The word ultrasound has become synonymous with
that moment when parents get a first peek at their baby in mom’s belly.
Dr. Reed Williams is certainly familiar with the
magic associated with that kind of ultrasound – after all, his wife is an Ob/Gyn,
they have a young son, and another baby on the way.
But Dr. Williams’ preferred brand of magic is
that of musculoskeletal ultrasound (MSKUS), and he is eager to introduce its
many benefits to patients at UT Southwestern Medical Center at Frisco. He completed
training in the field of Physical Medicine & Rehabilitation as well as in
Sports Medicine, where anatomy and function are underpinnings. Dr. Williams
then went on to complete advanced training in ultrasound medicine, earning credentialing
from the American Registry for Diagnostic Medical Sonography.
In other words, he knows how the body moves
and he is an expert in the art of using sound waves to get patients back in the
That’s just one of the interesting things we
learned about Dr. Williams, who is an Air Force brat and citizen of the world, a
former high school football star, and a diehard Philadelphia Eagles fan who is living
and working in the shadow of Dallas Cowboys headquarters.
How did you decide to combine the worlds of sports
“Like a lot of kids, I played almost every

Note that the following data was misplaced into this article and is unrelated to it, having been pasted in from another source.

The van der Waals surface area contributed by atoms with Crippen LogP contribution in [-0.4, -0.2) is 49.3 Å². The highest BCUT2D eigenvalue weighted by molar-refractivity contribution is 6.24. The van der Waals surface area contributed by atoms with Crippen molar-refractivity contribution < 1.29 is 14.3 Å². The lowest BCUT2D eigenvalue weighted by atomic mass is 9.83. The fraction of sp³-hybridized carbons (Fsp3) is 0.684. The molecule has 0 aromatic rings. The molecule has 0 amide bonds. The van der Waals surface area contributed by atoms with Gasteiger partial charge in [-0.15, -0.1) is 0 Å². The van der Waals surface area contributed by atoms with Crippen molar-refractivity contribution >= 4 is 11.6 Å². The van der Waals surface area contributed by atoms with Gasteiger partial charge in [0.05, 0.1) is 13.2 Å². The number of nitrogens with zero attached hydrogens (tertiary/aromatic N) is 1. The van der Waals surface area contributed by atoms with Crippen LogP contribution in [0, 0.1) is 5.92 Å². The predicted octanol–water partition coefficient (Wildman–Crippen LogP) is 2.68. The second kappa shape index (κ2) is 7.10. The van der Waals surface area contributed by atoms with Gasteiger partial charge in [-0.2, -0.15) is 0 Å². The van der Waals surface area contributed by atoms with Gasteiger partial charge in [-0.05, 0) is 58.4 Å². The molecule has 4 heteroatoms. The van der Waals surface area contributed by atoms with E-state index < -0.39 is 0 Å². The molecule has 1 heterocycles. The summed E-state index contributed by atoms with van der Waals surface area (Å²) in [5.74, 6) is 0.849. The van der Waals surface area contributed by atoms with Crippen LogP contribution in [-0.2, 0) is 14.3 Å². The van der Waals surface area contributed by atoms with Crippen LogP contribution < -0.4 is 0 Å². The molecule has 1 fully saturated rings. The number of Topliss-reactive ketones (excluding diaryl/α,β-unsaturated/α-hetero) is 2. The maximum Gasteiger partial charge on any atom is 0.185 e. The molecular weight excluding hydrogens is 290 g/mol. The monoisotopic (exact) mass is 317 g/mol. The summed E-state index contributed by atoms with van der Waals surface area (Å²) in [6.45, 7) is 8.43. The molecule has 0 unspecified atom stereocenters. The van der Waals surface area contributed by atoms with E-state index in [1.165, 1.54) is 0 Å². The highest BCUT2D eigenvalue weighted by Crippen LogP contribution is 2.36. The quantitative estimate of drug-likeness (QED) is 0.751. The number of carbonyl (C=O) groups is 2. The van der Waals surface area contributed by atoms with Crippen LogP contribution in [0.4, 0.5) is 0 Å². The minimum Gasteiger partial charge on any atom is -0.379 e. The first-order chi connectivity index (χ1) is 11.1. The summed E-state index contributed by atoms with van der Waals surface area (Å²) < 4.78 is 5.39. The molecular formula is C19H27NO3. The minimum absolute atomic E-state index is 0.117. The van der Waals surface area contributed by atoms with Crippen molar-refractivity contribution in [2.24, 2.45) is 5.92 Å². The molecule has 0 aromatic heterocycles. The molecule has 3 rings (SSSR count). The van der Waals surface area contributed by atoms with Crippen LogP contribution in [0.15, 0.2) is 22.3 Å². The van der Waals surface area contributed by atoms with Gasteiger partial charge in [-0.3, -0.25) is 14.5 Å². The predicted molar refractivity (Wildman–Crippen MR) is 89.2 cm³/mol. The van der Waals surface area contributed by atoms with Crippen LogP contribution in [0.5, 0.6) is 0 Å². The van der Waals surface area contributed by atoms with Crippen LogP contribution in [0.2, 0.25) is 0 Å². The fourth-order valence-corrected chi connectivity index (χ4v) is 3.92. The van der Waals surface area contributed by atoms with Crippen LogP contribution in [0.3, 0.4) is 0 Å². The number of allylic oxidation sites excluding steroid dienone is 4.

sport. If there was a signup sheet, I signed up for it. Unfortunately, my
senior year of high school I had a pretty significant ankle injury that
required several surgeries and derailed my plans to play football in college.
As sad as that might be, it opened up a whole new world to me: a world of
therapy, of physical function, of anatomy and biomechanics. That injury and
those lessons ignited the fire, and then my love of sports, science, and
helping people have fueled it since.”
You are board certified in physical medicine
and rehabilitation. What is PM&R?
“Physical medicine and rehabilitation
(PM&R), or Physiatry, is really is unlike any other medical profession. It’s
a field dedicated to a person’s function after injury; be it small or life-altering.
As a sports and musculoskeletal physiatrist I generally don’t deal in life-and-death
emergencies, which is wonderful by me, but I do deal in life – and PM&R
helps patients get back to living their lives. I want to help you pick up your
grandkids, compete in that weekend tough mudder, swim in that triathlon, and ride
your bike to work. My job is to help you keep up the activities and passions that
help you be you.”